“Widow of Silence” is a stunning story about social injustice with breathtaking cinematography. Clear your conscience and be prepared to open your heart with Praveen Morchhale’s latest effort.
Death doesn’t come easy, especially for widows. Aasia’s (Shilpi Marwaha) husband disappeared several years ago in the Kashmir conflict, which has lasted three decades. Unfortunately, her excruciating experience has made her a half-widow, the bureaucratic name given to women who’ve “lost” their husbands, but have not been legally declared dead. In order for Aaisa to legally gain control of her husband’s estate and take care of her family, including a 11-year-old daughter and aging mother-in-law, she must face an uphill battle trying to acquire a death certificate from a corrupt, nightmarish local government to save her family.“Widow of Silence” is the third film from award-winning filmmaker Praveen Morchhale (“Barefoot to Goa“ and “Walking with the Wind“). Morchhale’s moving and poignant picture paints a disturbing, distressing situation that goes mostly unnoticed that is devastating thousands in the volatile Kashmir region. Kashmiri half-widows regularly receive harassment, humiliation and are habitually forced into horrendous sexual situations in order to survive. “Widow of Silence” stuns with a remarkable realistic, yet repulsive reality many widows woefully experience. This film fantastically forces a spotlight on a profound plight and the constant contentious culture Kashmiri half-widows endure.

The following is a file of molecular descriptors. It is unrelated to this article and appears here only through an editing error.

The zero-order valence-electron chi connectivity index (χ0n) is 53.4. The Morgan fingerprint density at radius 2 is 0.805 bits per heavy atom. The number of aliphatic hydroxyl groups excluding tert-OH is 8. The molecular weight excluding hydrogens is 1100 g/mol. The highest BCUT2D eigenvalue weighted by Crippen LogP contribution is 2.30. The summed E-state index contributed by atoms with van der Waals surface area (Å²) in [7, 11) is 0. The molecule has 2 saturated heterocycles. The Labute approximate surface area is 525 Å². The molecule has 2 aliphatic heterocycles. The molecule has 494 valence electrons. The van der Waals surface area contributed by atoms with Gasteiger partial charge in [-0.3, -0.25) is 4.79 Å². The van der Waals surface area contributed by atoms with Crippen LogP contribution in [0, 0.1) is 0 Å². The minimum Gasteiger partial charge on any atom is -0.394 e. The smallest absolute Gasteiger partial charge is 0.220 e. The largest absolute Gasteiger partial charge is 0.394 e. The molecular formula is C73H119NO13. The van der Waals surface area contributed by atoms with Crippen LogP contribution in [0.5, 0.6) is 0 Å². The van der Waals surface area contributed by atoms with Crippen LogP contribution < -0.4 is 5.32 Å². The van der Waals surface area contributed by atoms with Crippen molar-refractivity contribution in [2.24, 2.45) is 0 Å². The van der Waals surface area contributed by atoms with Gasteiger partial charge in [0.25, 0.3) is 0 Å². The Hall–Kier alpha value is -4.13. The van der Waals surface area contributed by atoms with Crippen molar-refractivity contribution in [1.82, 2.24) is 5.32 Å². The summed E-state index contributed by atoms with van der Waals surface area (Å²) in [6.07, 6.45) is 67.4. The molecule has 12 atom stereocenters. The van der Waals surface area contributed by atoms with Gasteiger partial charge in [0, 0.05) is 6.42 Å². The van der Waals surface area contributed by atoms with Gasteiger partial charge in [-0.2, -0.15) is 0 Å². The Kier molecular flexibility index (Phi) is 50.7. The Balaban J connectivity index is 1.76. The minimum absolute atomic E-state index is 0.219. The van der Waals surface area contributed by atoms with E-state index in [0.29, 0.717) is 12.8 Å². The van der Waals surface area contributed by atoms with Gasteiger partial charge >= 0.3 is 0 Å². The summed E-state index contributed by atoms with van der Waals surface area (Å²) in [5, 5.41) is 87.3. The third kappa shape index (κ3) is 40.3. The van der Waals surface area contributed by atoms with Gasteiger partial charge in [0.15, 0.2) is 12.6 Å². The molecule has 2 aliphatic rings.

For the last 50 years, constant conflicts and corruption have consumed countless countries devastating millions. “Widow of Silence” is merely a microcosm of what’s regrettably happening in the world. It’s an intriguing, insightful perspective showing another facet of war without the tormenting terror normally depicted in film with blood and guts. The vicious vulnerability men, women and children endure in these constant conflicts create complete helplessness. Physical scars seem easy to identify, but what about the emotional scars and PTSD? The struggles shown in “Widow of Silence” linger long afterwards.Unfortunately, there are cyclical conversations with the characters and occasionally the tedious dialogue dilutes the situation after already being explained with exposition. Nonetheless Praveen Morchhale manages to overcome obstacles and still shine through with being able to illustrate inconsistencies and incomprehensible predicaments to make them more accessible. The unsettling and deeply disturbing interactions with Aasia and the Register beautifully build the terrible tension and showcase the mounting frustrations of being pushed to your limit. The question is, how much can you bare?
For fans of international cinema, it’s an intriguing movie to experience. However, it’s an extremely heavy subject matter so be prepared. Nonetheless it was a wonderful surprise to discover and experience.
3 out of 4 stars.
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